ISLAMABAD: Just a day after the International Monetary Fund (IMF) chief urged Islamabad to address the corruption issue, Asian Development Bank (ADB) President Takehiko Nakao also said that Pakistan needs to address issues of corruption, tax avoidance and money-laundering to improve governance.
Nakao was addressing a press conference at the conclusion of his two-day visit to Pakistan alongside Finance Minister Ishaq Dar. The ADB president was here to attend the 15th Central Asia Regional Economic Cooperation (CAREC) Ministerial Conference.
“The governance issue is very important and it means addressing issues of corruption, tax avoidance and money laundering,” said the ADB president while responding to a question. He, however, maintained that these issues were not only specific to Pakistan, as these were general issues. Nakao said that his bank was making serious efforts to make sure that there is no corruption in ADB-financed projects.
Nakao is the second global personality after IMF Chief Christine Lagarde who advised Pakistan to take the corruption issue head on.
The president said that ADB alone cannot fund the mega Diamer-Bhasha dam project unless other partners joined hands. The cost of the project is around $15 billion, which the ADB president said was “beyond its capacity”. He said that the project was very important for improving the supply of energy and the agriculture sector.
ADB, Pakistan ink deal
Both Pakistan and ADB also signed loan agreements for $250 million to boost cross-border trade activity with neighbouring countries. The Regional Improving Border Services (RIBS) Project will improve border crossing procedures and time for cargo and passengers at three key land border crossing points of Chaman, Torkham and Wagha, according to the ADB.
ADB’s Country Director Werner Liepach and Tariq Bajwa, Secretary, Economic Affairs Division, signed the agreement. “The project will address trade and transport bottlenecks caused by poor infrastructure, facilities and improve procedures at land border crossings with Afghanistan and India,” said Liepach.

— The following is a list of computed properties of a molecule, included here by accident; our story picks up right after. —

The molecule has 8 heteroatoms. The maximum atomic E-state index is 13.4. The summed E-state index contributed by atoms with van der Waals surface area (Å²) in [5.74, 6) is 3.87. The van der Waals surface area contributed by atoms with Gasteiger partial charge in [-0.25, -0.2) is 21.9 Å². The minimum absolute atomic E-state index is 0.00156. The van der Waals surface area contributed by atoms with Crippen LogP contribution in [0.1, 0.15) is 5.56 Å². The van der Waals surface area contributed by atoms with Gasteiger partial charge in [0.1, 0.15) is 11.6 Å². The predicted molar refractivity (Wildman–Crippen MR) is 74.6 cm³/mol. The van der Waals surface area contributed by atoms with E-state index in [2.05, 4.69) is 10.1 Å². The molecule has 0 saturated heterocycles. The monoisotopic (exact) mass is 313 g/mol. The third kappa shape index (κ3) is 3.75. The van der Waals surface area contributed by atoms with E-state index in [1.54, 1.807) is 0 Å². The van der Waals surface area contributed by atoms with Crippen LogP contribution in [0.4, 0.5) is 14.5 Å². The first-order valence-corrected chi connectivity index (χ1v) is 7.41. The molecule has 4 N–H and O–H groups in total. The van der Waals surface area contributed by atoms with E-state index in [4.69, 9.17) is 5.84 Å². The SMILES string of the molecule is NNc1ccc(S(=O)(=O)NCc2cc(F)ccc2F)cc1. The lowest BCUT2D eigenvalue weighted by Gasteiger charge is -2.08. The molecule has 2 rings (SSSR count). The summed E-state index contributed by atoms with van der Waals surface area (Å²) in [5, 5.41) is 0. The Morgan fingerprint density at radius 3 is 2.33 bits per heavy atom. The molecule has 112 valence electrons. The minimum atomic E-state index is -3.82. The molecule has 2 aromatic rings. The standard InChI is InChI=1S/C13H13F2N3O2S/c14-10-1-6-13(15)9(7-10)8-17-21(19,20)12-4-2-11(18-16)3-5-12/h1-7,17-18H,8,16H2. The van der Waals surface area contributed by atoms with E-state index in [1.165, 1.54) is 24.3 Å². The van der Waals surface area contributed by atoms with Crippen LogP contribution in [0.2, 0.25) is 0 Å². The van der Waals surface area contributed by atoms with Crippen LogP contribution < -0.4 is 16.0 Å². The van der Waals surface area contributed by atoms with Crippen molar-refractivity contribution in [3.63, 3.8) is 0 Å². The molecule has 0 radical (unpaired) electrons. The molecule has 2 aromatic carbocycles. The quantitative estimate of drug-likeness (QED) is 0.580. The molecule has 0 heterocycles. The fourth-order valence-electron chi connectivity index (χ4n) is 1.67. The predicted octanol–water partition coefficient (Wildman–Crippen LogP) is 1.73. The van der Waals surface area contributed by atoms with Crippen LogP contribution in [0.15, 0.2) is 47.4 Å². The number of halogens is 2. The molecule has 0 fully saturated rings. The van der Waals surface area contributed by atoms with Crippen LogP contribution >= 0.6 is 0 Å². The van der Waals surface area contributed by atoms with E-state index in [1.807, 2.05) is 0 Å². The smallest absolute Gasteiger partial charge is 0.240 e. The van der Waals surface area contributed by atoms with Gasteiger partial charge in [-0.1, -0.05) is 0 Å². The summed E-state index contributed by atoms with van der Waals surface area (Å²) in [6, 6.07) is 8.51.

The project will construct modern border crossing point infrastructure and facilities, compliant with internationally accepted standards in Chaman and Torkham-the two main transit stations for cross-border trade with Afghanistan-as well as in Wagha, the only open land route connecting South Asia to Central Asia. The works will include construction of the border crossing point infrastructure, deployment of security trade facilitation equipment and ICT equipment to link each border crossing point with the central customs and security databases.
Responding to a question, the president expressed hope that the tension between India and Pakistan would not affect Turkmenistan, Afghanistan, Pakistan and India (TAPI) gas pipeline projects, which is expected to export up to 33 billion cubic meters of natural gas per year. He said the project was at detailed feasibility stage and parties should now work to start arranging finances. Nakao said that the ADB may also lend money for this project.
The ADB president advised Pakistan to stay focused and consolidate economic gains that the country made during the past three years under the IMF programme. He said that ADB would increase its lending to Pakistan aimed at supporting its infrastructure and budget financing needs.
This year the ADB will lend $1.46 billion to Pakistan including $300 million, another loan for energy sector reforms, said Nakao, adding that the country needs to improve its project implementation mechanisms, as numbers will not make a difference until people start getting benefit from them.
At the Ministerial Conference, CAREC Ministers agreed to formulate a new long-term strategy for CAREC to enhance its relevance in the context of changing economic and development conditions. The CAREC Secretariat will initiate work on CAREC 2025 immediately with a view to completing it by 2018.
The CAREC members comprise Afghanistan, Azerbaijan, the People’s Republic of China (PRC), Georgia, Kazakhstan, Kyrgyz Republic, Mongolia, Pakistan, Tajikistan, Turkmenistan and Uzbekistan.
In a joint statement, the CAREC Ministers noted progress on transport, having reached 93% of their road building or upgrading target to 2020 and adopting a road safety strategy for 2017-2030 that aims to at least halve road fatalities in CAREC by 2030 compared to 2010 levels. This will save an estimated 23,000 lives.
Along the six CAREC transport corridors, 7,230 kilometres of road and more than 4,500 kilometres of rail have been built or rehabilitated. The ministers also adopted a railway strategy to 2030, prioritising six railway corridors aligned with trade routes.
They also noted progress on major energy projects coming on stream. 3,835 kilometres of power transmission lines have been constructed during 2013-2015.
Published in The Express Tribune, October 27th, 2016.